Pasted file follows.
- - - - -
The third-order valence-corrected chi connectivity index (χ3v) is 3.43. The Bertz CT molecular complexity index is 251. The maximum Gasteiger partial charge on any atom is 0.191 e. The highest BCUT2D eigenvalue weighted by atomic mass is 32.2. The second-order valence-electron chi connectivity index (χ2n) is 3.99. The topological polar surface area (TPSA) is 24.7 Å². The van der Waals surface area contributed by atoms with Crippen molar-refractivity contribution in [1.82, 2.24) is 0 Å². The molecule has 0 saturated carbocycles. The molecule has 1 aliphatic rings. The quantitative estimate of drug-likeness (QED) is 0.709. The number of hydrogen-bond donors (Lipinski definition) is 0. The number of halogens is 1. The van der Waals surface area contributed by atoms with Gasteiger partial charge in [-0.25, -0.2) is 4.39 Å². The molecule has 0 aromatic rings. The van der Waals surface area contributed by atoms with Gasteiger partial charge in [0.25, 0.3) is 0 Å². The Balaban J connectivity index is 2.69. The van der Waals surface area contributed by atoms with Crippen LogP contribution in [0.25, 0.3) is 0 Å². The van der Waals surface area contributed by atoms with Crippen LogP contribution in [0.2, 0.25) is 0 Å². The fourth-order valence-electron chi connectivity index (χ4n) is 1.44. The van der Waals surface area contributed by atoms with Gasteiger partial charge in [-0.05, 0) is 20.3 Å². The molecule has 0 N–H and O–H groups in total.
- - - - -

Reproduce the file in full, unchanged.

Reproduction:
The third-order valence-corrected chi connectivity index (χ3v) is 3.43. The Bertz CT molecular complexity index is 251. The maximum Gasteiger partial charge on any atom is 0.191 e. The highest BCUT2D eigenvalue weighted by atomic mass is 32.2. The second-order valence-electron chi connectivity index (χ2n) is 3.99. The topological polar surface area (TPSA) is 24.7 Å². The van der Waals surface area contributed by atoms with Crippen molar-refractivity contribution in [1.82, 2.24) is 0 Å². The molecule has 0 saturated carbocycles. The molecule has 1 aliphatic rings. The quantitative estimate of drug-likeness (QED) is 0.709. The number of hydrogen-bond donors (Lipinski definition) is 0. The number of halogens is 1. The van der Waals surface area contributed by atoms with Gasteiger partial charge in [-0.25, -0.2) is 4.39 Å². The molecule has 0 aromatic rings. The van der Waals surface area contributed by atoms with Gasteiger partial charge in [0.25, 0.3) is 0 Å². The Balaban J connectivity index is 2.69. The van der Waals surface area contributed by atoms with Crippen LogP contribution in [0.25, 0.3) is 0 Å². The van der Waals surface area contributed by atoms with Crippen LogP contribution in [0.2, 0.25) is 0 Å². The fourth-order valence-electron chi connectivity index (χ4n) is 1.44. The van der Waals surface area contributed by atoms with Gasteiger partial charge in [-0.05, 0) is 20.3 Å². The molecule has 0 N–H and O–H groups in total.